Thursday, November 21, 2013

JFK - 50th Anniversary - The Weekend at the Movies

Today we draw our attention to the 50th anniversary of the assassination of President John F. Kennedy, but in terms of what our world was like with a view towards the movies that were playing in theaters at that time.
Most people who remember that awful four-day event of shock and mourning from Friday to Monday remember where they were and what they were doing, almost in detail.  Most, I suspect, were not at the movies.  Most were either at communal mourning services or firmly planted in front of their television sets watching a new era of chaos born from the weird and terrible string of events that occurred that weekend.  Television and radio took the lead and were the real chroniclers of our experience that weekend, not the movies, and perhaps the movies never would be again the forefront record of our popular history.  Radio and TV cancelled all regular programs and devoted the entire weekend to the national emergency and the protocol, newly learned for all of us, of national mourning.
We can see in these movie ads a lot of fluff, a lot of eager, daring attempts at sexual situations--which may seem somewhat sophomoric now, certainly more innocent than what was to come later. 
We look like a country that didn't take much seriously.
It was a world still of grand downtown movie palaces, such as the Loew's Poli in Springfield, Massachusetts.  It was a world where we still had plenty of drive-ins, though most would close in the northern parts of the country for the winter--and eventually for good.
This drive-in below even advertises electric heaters, which is a plus in November in New England, though exactly how that worked, I'm not sure.  I'd love to know.
There was still a Cinerama theater in Hartford, Connecticut at this time, a movie process and selling gimmick we should probably tackle someday.  As far as I know, there were only three Cinerama theaters in New England: including one in Boston, the other in Providence, Rhode Island.  If any reader can correct me or fill me in on more, please do.
For the most part, we see in these ads a lighthearted and superficial world that surely could not really have been. Perhaps we were blind to social strains and movements, a tense undercurrent that was there all along, unknown to us until we were forced to see.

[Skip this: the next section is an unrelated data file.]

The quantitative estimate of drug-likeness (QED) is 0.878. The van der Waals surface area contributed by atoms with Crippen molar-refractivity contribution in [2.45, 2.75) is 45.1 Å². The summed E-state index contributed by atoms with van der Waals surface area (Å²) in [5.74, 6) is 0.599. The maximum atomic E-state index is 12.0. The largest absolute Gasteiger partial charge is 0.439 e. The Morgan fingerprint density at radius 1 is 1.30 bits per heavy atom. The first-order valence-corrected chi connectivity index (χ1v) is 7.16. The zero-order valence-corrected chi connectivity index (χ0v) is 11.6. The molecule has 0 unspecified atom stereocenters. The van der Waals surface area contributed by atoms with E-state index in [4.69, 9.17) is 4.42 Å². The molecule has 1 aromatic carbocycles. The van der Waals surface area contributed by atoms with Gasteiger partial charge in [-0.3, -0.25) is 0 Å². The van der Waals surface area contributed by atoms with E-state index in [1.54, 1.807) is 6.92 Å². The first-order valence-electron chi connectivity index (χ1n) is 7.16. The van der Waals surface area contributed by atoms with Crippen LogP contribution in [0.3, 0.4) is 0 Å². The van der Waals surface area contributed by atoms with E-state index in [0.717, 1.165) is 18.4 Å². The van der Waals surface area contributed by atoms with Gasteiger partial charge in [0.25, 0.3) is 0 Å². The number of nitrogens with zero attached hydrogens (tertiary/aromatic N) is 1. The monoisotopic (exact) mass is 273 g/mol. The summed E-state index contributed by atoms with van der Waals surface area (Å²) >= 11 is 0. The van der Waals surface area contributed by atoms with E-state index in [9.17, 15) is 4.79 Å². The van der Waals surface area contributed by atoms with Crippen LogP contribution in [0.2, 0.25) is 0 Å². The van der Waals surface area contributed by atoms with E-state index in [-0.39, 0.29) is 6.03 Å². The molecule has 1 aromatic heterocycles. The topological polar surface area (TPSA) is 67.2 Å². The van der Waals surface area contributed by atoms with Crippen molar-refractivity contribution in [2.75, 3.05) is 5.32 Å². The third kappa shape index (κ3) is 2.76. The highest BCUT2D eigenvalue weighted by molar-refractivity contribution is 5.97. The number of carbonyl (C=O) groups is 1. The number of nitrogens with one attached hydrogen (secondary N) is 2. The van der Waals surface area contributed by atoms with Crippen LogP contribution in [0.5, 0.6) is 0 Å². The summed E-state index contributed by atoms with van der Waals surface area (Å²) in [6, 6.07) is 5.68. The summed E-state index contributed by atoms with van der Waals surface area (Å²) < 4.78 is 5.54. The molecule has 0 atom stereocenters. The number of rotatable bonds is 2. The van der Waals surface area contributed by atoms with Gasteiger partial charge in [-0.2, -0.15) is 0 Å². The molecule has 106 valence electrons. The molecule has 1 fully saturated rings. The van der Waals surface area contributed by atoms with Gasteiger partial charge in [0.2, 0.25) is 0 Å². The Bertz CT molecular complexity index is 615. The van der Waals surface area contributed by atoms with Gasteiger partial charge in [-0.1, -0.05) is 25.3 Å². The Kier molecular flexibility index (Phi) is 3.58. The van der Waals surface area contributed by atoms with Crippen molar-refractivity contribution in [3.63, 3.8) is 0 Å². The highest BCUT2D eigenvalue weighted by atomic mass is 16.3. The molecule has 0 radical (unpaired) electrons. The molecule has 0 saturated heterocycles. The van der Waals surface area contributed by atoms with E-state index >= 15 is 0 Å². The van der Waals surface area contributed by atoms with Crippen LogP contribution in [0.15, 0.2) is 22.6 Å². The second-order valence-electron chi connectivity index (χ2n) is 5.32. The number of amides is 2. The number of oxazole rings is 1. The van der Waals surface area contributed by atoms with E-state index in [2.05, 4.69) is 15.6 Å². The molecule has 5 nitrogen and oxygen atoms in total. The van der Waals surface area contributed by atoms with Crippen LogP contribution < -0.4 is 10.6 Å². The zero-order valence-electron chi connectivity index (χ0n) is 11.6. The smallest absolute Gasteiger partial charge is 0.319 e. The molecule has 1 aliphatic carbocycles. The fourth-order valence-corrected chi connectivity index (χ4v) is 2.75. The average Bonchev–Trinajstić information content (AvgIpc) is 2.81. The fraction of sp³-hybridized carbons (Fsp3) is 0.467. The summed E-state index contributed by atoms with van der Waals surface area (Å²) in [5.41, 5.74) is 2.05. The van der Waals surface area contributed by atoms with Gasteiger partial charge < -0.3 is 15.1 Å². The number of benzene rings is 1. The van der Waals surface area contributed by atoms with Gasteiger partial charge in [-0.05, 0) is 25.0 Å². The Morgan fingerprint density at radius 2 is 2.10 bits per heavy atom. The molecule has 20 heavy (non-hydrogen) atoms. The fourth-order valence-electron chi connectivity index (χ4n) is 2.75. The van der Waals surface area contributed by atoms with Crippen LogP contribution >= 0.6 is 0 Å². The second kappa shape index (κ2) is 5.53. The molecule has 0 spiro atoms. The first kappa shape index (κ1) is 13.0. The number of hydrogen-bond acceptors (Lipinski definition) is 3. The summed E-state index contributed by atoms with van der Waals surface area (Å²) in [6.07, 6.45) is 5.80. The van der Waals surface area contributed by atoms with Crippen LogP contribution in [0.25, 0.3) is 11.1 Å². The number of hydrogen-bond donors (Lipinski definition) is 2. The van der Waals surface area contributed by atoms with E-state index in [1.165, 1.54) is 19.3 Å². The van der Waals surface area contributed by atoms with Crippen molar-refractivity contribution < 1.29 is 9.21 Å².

If you remember what you were doing and who you were at that time, that weekend, I'd love to hear from you. 
The JFK anniversary is also discussed on my New England Travels blog this week.


John/24Frames said...

I was in a High School music class at the time I first heard. It's one of those moments you never forget. I talk more about this as a lead in to my article on conspiracy films over at Twenty Four Frames.

VP81955 said...

Here's some information on the history of the Dallas theater peripherally involved in the JFK assassination:

DorianTB said...

Jacqueline, I was only 3 years old when John F. Kennedy was assassinated. Being a toddler, I didn't quite understand why everyone was so sad. Thinking about it in hindsight, it also makes me think about the tragedy of 9/11. What a difference between the fluffy movie ads vs. the tragedy of JFK's aweful death.

Yvette said...

I love this specialized point of view post on the anniversary, Jacqueline. I'm posting something tomorrow myself.

I'm of an age that I remember that day as if it were yesterday. I was working at Decca Records on Park Avenue and sometime during midday, the news flashed over a portable radio I suppose, I don't know who initially spread the news.

One of the managers had a small television in his office and I remember running into his office to see what was happening. Actually we ran back and forth meeting each other in the hallways 'did you hear? did you hear?' that sort of thing.

Tears began as soon as we realized it wasn't just the wounding of a President, it was the killing of a President. Something so totally unexpected and unknown in our lifetime that if Martians had landed on the front lawn of the White House I think our reactions would have been similar.

When Walter Cronkite announced, with tears running down his face, that the President was, indeed, dead my knees gave out and luckily there was a chair near by to catch me.

We were all dismissed and sent home.

The subway ride was one of the most silent I'd ever taken in my life.

The next few days were spent weeping and watching the funeral on television. Not to mention, out of the blue, watching the murder of the assassin.

It was a very scary time.

Jacqueline T Lynch said...

Thanks for sharing your memories of that tragedy. Great detail, Yvette. My siblings were all older, in various grades of school, and the oldest was already out of school and working. Their different perspectives at different ages and what they were able to understand, what they were exposed to, fascinates me.

My parents, of course, remember vividly. My mother was one of those who was ironing while watching that soap opera that was interrupted by Walter Cronkite. She was floored. Like you, Dorian, I was a toddler at the time. My twin brother and I were down for a nap, and--we were named for President and Mrs. Kennedy--my mother, with that mother logic that is not logical ran to check on her John and Jacqueline sleeping, needing to see that we were safe.

On Sunday, with the family in the kitchen sitting down to Sunday dinner, my mother kept running back and forth into the living room where the TV was constantly on that weekend--and she saw Lee Harvey Oswald get shot. She yelled, "Oh, my God! They shot him!" And the kitchen table cleared as everybody bolted for the TV. Except John and I, trapped in our highchairs, undoubtedly bewildered.

The Lady Eve said...

You wear the name well, Jacqueline.

Jacqueline T Lynch said...

Lady Eve, what a lovely thing to say. Thank you.

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